US EPA looks to get new biofuel feedstocks to market quicker with streamlined review

Source: By Jasmin Melvin, S&P Global • Posted: Sunday, January 23, 2022

The US Environmental Protection Agency Jan. 21 announced plans to streamline reviews of new chemicals that could be used to produce biofuels and in turn displace dirtier transportation fuels.

The initiative, under the Toxic Substances Control Act, aims to support the Biden administration’s overall push to confront the climate crisis as well as the congressionally mandated goal of the Renewable Fuel Standard program to replace a portion of US petroleum-based transportation fuel, heat oil and jet fuel consumption with biofuels that are projected to have fewer lifecycle greenhouse gas emissions.

“Using sound science to streamline the review of more environmentally friendly chemical substitutes will help advance the agency’s climate goals and protect human health and the environment,” Michal Freedhoff, assistant administrator for the EPA’s Office of Chemical Safety and Pollution Prevention, said in a statement.

The Renewable Fuels Association welcomed the new effort.

RFA CEO Geoff Cooper said it “clearly shows the great potential of low-carbon ethanol to serve as a key building block for other renewable chemicals and sustainable products in the future.”

The EPA’s new chemicals program manages the potential health and environmental risks posed by chemicals new to the marketplace. It allows the agency to set conditions, including a ban on production if necessary, on the use of new chemicals and requires any company that plans to manufacture or import a new chemical for commercial purposes to provide notice to the EPA before initiating such activity.

These pre-manufacture notices (PMNs) include information such as the chemical’s structure and formula, intended use, production volume, byproducts, disposal practices and any existing test data on effects to human health or the environment.

EPA risk assessors review this information and the agency ultimately decides whether the new chemical or significant new use present an unreasonable risk and if a company can move forward with manufacturing or processing.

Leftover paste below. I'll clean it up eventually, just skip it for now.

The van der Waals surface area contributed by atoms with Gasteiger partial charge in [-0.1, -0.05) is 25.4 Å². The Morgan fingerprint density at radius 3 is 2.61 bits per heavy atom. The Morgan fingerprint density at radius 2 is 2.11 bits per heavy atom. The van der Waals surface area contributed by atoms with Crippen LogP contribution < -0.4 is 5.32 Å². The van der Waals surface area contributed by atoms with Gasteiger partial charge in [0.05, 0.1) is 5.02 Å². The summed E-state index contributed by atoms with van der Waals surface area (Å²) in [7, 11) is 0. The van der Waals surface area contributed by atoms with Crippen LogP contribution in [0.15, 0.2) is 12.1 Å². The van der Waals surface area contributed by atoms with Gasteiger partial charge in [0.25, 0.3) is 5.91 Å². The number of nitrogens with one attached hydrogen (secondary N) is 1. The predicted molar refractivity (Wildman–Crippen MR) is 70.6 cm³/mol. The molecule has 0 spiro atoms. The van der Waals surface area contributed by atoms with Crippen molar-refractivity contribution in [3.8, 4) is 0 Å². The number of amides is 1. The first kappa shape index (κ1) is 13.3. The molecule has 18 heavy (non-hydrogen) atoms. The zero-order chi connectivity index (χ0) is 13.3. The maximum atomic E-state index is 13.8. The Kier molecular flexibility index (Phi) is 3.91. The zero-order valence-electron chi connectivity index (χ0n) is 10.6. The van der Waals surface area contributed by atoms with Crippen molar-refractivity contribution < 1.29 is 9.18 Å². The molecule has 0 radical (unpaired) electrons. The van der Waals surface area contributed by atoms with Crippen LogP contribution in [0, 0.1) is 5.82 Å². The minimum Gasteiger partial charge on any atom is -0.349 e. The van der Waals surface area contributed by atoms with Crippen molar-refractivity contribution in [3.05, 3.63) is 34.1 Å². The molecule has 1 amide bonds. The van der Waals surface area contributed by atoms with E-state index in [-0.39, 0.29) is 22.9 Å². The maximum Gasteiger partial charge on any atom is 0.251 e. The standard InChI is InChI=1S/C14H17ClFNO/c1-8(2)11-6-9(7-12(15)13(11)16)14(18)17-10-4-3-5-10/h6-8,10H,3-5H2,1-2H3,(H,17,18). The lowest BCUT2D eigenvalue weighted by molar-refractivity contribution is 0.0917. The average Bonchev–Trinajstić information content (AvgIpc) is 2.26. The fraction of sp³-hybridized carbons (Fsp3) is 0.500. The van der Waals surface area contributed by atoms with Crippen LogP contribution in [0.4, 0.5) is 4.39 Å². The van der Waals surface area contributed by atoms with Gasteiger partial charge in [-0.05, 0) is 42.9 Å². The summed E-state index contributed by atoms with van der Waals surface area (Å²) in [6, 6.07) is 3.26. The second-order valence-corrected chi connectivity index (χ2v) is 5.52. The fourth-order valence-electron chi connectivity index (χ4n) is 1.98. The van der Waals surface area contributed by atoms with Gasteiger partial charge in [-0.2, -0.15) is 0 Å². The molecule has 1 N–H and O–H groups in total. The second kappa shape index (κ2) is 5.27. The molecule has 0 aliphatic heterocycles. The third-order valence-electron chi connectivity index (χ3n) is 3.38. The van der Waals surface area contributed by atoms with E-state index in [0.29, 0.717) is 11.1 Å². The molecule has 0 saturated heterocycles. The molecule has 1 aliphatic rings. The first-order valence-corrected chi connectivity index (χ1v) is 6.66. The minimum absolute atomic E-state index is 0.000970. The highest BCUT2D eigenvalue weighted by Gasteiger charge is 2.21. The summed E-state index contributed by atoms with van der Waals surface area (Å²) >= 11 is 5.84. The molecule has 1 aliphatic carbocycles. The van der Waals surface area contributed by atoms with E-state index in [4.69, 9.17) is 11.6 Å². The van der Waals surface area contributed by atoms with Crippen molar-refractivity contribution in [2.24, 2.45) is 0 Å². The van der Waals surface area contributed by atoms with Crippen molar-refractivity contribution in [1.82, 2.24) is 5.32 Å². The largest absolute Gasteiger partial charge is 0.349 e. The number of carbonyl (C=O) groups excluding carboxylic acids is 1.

The EPA said in a press release that it has received more than 30 PMNs that, if collectively allowed to proceed, would allow for the production of nearly 800 million gallons per year of advanced biofuels. Those advanced biofuels “could contribute to annual volume mandates under the RFS program and help support the goals of energy security through increasing domestic production within the US,” the EPA said.

New approach

As such, the agency has formed a dedicated team to review PMNs for biobased or waste-derived feedstocks intended to be used to make transportation fuel substitutes.

The agency said the team will “use the best available science while creating a consistent and efficient review process” premised on standardized procedures developed by EPA’s New Chemicals Division to guide the way biofuel PMNs are reviewed.

As part of the new streamlined approach, the EPA “will generate one report for biofuels PMNs that combines the six different risk assessments typically conducted for PMNs, which will help provide a clearer summary explanation of how EPA conducted its assessment and made its determination,” the agency said. It added that appropriate mitigation measures would be applied to address any potential for unreasonable risk identified during the review process.

Further, the agency will offer outreach and training on the new biofuels initiative, with a kickoff meeting scheduled for Feb. 9.

That and future webinars for stakeholders in the biofuels sector will focus on reviewing TSCA requirements, explaining the new streamlined process for risk assessments and risk management actions and ensuring interested parties understand how to navigate the new chemicals PMN process.

As of Jan. 1, the EPA reported that there were 313 cases in the chemical review process, including PMNs, significant new use notices and microbial commercial activity notices. The agency said it may provide training opportunities to all new chemical submitters, not just those in the biofuels sector, if stakeholder interest and feedback warrants further outreach.